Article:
(08.05.19) My colleague Frode Brandt just came back from Redmond after having attended Microsoft mixed reality dev days on May 2-3. He was brimming with enthusiasm for the device, being Ceetron’s key guy in the areas virtual reality, augmented reality, and mixed reality. The same enthusiasm for HoloLens has been repeatedly expressed by some of our absolutely largest OEM customers in CAE space over the last 1 or 2 years. This is why I wanted to share with you some of the content of Frode’s trip report in the form of this blog post.
First a couple of words about the event: May 2-3, building 92 on MS’ campus in Redmond (picture on the left), around 1 000 attendees from all over the world, by invitation only. No headsets available in the market at the time of the event, though Technical Fellow Don Box from MS on May 2 announced availability of a developer edition later 2019 for USD 3 500. I will get back to the availability issue later in this blog post.
Impressions on Microsoft’s mixed reality dev days
Q1: In what way is HoloLens 2 different from HoloLens 1?
Frode: FOV (Field of View) of HoloLens 2 is better than the one in HoloLens 1, but needs improvement in both directions (my comment: 52 degrees vs. 35 degrees, diagonally, unconfirmed). That said, it is now in a usable state. Resolution at 47 pixels per degree is OK, but no more that. Rendering speed may be a problem for more ‘heavy’ models. This will of course improve, but an increased resolution and FOV will make this harder to do. Their solution is Azure Remote Rendering. HoloLens 1, which in my head was an advanced prototype, has been redesigned to look and feel more like a commercial product in HoloLens 2. The headset is quite comfortable to wear.
Q2: What did MS say about device availability?
Frode: Developers are of course screaming for hardware. But it will still take some time to get hold of a HoloLens 2, especially for people outside selected countries (US, France, Germany, Ireland, New Zealand, Australia, and UK). One reason, according to MS, is that HoloLens 2 has not yet been approved by authorities in quite a few countries. I personally suspect manufacturing issues or limited-scale market testing, though.
Q3: What use cases were described by MS?
Frode: MS representatives talked repeatedly about digital twins and IoT. In automotive, they referred to use cases in design experience, training and guidance, sales & marketing, HMI for non-ISO 26262 applications and auto simulation (for autonomous systems). In architecture, engineering, and construction, they talked about design and data viz, sales and marketing (again), and training and safety. It was all about HoloLensin combination with services in the cloud, including AI services in the cloud.
Q4: Any industry insight you could share with our readers based on your conversations in Redmond regarding the larger ecosystem of which HoloLens is part?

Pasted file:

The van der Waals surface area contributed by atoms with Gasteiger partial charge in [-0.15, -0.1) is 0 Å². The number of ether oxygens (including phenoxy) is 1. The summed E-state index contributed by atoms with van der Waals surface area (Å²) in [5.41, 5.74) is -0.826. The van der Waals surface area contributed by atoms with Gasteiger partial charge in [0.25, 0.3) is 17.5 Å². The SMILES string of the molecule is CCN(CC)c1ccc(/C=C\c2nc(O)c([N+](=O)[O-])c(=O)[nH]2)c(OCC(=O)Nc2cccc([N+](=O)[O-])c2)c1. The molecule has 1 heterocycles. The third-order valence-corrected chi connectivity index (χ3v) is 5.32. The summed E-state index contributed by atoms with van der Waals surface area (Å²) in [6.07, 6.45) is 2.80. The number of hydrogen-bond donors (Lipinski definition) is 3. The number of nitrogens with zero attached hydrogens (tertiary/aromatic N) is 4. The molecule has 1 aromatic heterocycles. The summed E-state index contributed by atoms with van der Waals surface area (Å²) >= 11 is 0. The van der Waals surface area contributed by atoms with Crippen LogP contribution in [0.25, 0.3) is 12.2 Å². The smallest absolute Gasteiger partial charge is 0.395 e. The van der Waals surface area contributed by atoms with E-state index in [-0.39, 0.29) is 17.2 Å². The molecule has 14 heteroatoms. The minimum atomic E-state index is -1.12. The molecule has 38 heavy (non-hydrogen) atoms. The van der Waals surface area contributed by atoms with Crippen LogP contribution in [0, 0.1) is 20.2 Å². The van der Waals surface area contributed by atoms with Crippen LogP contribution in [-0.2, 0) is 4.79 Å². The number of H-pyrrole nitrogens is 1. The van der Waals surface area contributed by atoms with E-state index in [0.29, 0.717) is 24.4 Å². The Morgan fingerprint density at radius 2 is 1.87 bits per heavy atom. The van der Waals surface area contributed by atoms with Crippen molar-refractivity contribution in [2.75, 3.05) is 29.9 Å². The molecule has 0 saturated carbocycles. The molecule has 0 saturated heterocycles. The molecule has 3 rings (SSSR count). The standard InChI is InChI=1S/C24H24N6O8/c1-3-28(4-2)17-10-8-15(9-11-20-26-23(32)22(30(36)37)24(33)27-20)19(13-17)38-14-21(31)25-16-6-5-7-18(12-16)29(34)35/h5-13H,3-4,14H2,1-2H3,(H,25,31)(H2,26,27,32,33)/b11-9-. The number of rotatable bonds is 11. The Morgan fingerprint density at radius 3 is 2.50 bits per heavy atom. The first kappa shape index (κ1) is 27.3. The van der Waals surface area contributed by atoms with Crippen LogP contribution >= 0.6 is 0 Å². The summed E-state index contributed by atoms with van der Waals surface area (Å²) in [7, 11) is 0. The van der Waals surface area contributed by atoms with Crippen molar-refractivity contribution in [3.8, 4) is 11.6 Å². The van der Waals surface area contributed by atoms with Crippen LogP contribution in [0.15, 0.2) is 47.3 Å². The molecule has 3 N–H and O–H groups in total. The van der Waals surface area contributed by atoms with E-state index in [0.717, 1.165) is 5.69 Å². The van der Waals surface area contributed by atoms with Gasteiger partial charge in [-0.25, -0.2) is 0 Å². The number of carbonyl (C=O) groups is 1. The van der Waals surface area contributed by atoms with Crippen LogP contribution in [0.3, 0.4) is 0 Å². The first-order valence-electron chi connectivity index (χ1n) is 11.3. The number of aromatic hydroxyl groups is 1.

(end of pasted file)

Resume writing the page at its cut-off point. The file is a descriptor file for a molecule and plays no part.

Frode: Unity is partnering with MS, and they seem to go all in on virtual reality, augmented reality and mixed reality. Besides, they currently have an offer in which they bundle 3 months of professional use for HoloLens 2 developers. PiXYZ is an interesting plug-in offering for bringing CAD data into Unity. Moreover, regarding standards, Alex Kipman, Technical Fellow at MS, has previously announced that MS is releasing a developer preview of OpenXR runtime with support for Windows mixed reality headsets.
HoloLens for CAE, FEA or CFD professionals?
My conversation with Frode addressed only marginally the core of the matter for the CAE community: Is HoloLens a good device for CAE, for FEA or CFD professionals? To look more into this matter I did a thorough read of a recent article in The Verge by Dieter Bohn (source). Here is what Dieter said: “The HoloLens 2 is only being sold to corporations, not to consumers. It’s designed for what Kipman calls “first-line workers,” people in auto shops, factory floors, operating rooms, and out in the field fixing stuff. It’s designed for people who work with their hands and find it difficult to integrate a computer or smartphone into their daily work. Kipman wants to replace the grease-stained Windows 2000 computer sitting in the corner of the workroom.” He is explicit that HoloLens is not for knowledge workers.
So if you read CAE as heavy duty knowledge work by a Ph.D. in mechanical engineering doing complex simulation work in his personal office, it does not seem like HoloLens is the right choice (and you may instead want to take a look at say Oculus Rift, for which we have a free viewer). Indeed, one would probably look for VR devices with better immersive and collaborative capabilities, and better technical specs. On the other hand, if you think that there is a significant role for numerical simulation in first-line work, like for example MRO (maintenance, repair, operations) or surgical procedures, HoloLens could be a perfect fit.
In Ceetron, we aspire to be leading provider of 3D viz for CAE based on virtual reality, augmented reality, and mixed reality, across headsets and devices. If you want to set up a WebEx with Frode or Fredrik Viken, our CTO, to discuss your needs in these areas, feel free to contact me at firstname.lastname@example.org.
By the way, Frode is busy trying to work around the country-specific preordering restrictions referred to above.
Head S&M in Ceetron